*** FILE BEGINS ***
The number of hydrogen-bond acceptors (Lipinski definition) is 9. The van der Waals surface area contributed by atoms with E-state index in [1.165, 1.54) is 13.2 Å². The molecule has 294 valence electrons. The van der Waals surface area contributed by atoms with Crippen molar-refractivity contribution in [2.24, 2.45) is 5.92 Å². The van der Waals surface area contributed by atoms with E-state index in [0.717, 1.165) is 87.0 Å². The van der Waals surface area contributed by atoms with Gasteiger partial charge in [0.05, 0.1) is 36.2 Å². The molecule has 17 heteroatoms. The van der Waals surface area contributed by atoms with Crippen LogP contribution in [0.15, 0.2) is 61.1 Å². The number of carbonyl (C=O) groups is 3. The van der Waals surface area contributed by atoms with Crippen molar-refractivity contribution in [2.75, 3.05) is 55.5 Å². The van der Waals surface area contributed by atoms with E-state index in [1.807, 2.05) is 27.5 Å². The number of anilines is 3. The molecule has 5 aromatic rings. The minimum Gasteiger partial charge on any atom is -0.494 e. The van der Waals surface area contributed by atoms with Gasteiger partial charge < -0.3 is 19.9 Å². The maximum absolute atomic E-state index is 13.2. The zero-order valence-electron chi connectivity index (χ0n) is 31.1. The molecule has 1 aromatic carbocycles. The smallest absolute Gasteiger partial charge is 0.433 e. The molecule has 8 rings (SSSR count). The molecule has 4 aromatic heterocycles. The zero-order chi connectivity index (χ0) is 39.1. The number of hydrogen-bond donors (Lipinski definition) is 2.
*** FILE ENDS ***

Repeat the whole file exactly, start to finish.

The number of hydrogen-bond acceptors (Lipinski definition) is 9. The van der Waals surface area contributed by atoms with E-state index in [1.165, 1.54) is 13.2 Å². The molecule has 294 valence electrons. The van der Waals surface area contributed by atoms with Crippen molar-refractivity contribution in [2.24, 2.45) is 5.92 Å². The van der Waals surface area contributed by atoms with E-state index in [0.717, 1.165) is 87.0 Å². The van der Waals surface area contributed by atoms with Gasteiger partial charge in [0.05, 0.1) is 36.2 Å². The molecule has 17 heteroatoms. The van der Waals surface area contributed by atoms with Crippen LogP contribution in [0.15, 0.2) is 61.1 Å². The number of carbonyl (C=O) groups is 3. The van der Waals surface area contributed by atoms with Crippen molar-refractivity contribution in [2.75, 3.05) is 55.5 Å². The van der Waals surface area contributed by atoms with E-state index in [1.807, 2.05) is 27.5 Å². The number of anilines is 3. The molecule has 5 aromatic rings. The minimum Gasteiger partial charge on any atom is -0.494 e. The van der Waals surface area contributed by atoms with Gasteiger partial charge < -0.3 is 19.9 Å². The maximum absolute atomic E-state index is 13.2. The zero-order valence-electron chi connectivity index (χ0n) is 31.1. The molecule has 1 aromatic carbocycles. The smallest absolute Gasteiger partial charge is 0.433 e. The molecule has 8 rings (SSSR count). The molecule has 4 aromatic heterocycles. The zero-order chi connectivity index (χ0) is 39.1. The number of hydrogen-bond donors (Lipinski definition) is 2.